Mr. Trump returned to the White House Sunday afternoon from Camp David, where he had spent most of the weekend making calls to foreign leaders and preparing for his meeting with Mr. Kim and the G-7 summit that begins Friday in Quebec, Canada.

High on the agenda at the G-7 will be the new U.S. tariffs on steel and aluminum for imports from Canada, Mexico and the European Union, an action that Canadian Prime Minister Justin Trudeau termed “insulting.”

The president also conferred by phone twice Saturday with one of his outside lawyers, Rudolph W. Giuliani, over strategy for countering special counsel Robert Mueller’s investigation. Mr. Giuliani said on NBC’s “Meet the Press” that he feels “terrible” about taking away the president’s time from weighty international issues to discuss what Mr. Trump repeatedly has called a “witch hunt.”

“I’ve got to take him away from North Korea,” Mr. Giuliani said. “I told Secretary of State [Mike] Pompeo that, ‘Please don’t get angry at me. You know I’ll only do it if I have to.’”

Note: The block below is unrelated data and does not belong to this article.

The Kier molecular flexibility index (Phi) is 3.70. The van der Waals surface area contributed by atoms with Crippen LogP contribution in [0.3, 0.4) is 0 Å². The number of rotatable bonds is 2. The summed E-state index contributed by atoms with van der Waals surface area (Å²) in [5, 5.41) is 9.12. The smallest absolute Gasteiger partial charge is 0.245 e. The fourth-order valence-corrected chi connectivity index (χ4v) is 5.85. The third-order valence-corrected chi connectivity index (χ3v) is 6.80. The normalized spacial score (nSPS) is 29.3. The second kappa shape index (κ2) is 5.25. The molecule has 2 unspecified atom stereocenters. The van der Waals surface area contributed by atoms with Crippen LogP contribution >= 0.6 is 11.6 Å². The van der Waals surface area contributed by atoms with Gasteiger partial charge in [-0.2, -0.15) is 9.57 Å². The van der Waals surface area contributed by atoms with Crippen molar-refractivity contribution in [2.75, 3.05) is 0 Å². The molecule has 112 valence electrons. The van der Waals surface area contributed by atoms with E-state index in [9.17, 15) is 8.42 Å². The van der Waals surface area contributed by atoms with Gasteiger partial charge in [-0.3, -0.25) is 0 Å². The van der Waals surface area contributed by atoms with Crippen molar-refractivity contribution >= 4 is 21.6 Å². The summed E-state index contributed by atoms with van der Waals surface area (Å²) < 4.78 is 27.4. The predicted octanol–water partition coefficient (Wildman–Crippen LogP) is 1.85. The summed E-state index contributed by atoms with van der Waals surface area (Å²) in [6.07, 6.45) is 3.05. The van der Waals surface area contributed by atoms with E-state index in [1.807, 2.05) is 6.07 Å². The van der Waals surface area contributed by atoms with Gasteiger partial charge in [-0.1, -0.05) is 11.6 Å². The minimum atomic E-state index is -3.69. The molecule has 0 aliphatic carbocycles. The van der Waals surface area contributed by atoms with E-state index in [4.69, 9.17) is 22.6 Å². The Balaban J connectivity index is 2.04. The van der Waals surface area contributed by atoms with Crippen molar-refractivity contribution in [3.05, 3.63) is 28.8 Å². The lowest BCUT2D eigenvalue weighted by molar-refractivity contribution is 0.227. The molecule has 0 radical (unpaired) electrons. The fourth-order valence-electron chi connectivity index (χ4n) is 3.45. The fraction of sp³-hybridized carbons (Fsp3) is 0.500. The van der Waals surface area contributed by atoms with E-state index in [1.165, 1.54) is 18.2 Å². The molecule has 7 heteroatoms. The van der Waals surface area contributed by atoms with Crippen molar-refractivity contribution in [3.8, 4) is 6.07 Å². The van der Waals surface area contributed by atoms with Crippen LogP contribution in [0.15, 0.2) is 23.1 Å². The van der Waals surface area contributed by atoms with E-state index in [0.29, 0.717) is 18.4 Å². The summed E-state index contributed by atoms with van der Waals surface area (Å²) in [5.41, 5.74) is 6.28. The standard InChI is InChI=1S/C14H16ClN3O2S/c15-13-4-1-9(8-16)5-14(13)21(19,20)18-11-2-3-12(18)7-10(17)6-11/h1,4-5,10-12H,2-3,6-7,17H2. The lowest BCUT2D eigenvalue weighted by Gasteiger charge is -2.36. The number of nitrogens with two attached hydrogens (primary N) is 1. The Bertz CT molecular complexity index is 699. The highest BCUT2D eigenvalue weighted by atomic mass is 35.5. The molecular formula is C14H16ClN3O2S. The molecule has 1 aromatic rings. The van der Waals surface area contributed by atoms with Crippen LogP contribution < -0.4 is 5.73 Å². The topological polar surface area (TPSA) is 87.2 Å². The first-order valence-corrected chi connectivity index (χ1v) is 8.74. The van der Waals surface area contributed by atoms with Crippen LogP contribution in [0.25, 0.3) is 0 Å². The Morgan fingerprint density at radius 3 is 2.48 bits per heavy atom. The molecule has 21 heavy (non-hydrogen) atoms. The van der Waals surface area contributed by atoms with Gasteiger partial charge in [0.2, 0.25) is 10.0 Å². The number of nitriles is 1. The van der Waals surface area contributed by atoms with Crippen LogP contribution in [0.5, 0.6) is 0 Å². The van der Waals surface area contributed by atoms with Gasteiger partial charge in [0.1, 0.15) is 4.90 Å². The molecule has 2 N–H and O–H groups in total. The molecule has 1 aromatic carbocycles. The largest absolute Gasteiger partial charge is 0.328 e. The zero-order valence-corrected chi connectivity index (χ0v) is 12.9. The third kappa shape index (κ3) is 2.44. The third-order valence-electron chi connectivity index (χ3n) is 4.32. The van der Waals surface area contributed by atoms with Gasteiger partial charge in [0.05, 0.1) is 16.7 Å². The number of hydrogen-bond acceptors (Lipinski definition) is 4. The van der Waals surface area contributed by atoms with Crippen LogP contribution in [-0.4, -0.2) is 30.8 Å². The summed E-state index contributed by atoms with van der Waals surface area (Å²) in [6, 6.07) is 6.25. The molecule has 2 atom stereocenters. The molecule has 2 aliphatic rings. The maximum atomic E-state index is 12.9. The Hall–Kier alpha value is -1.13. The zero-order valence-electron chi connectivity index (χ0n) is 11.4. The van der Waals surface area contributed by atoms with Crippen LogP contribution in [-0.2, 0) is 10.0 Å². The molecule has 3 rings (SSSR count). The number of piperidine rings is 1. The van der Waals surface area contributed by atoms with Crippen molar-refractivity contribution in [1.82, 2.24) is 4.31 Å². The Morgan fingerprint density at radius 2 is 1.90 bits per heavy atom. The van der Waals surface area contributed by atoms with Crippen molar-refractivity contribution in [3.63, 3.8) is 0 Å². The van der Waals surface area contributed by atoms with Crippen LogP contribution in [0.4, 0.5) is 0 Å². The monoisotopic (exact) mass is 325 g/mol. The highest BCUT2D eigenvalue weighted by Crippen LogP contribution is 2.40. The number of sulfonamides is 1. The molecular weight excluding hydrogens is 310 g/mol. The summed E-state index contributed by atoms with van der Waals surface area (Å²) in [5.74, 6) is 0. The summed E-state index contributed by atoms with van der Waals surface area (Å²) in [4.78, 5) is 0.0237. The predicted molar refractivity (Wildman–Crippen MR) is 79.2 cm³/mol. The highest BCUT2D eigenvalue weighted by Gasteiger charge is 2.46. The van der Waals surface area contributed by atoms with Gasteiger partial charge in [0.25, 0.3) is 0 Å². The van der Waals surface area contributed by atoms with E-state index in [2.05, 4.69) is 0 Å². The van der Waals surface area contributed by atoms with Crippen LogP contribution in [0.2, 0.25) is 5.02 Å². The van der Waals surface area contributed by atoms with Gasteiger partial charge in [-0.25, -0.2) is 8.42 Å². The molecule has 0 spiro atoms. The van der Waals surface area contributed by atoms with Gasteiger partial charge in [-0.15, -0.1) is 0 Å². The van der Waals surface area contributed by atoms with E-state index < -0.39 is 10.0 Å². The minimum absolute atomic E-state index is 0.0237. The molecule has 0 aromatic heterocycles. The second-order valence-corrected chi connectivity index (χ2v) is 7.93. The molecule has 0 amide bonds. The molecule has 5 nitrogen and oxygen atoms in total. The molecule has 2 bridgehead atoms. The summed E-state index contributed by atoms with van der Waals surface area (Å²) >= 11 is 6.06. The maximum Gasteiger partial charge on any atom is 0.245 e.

‘Maximum pressure’

Some critics of the administration are expressing concern that Mr. Trump is too eager to make a deal with North Korea.

“I believe the danger now is that this’ll be a gigantic ‘photo-op,’” said Bill Richardson, former U.N. ambassador in the Clinton administration. “And now our position has shifted dramatically. Now we are saying we are for and OK with a phased denuclearization.”

Speaking on “This Week” on ABC, Mr. Richardson said he nevertheless is “glad” the summit will take place.

“Still, we can get gains,” he said. “I think success is some kind of curbing of the use of nuclear and missile testing, destruction of weapons, missile and nuclear, maybe of a phased process.”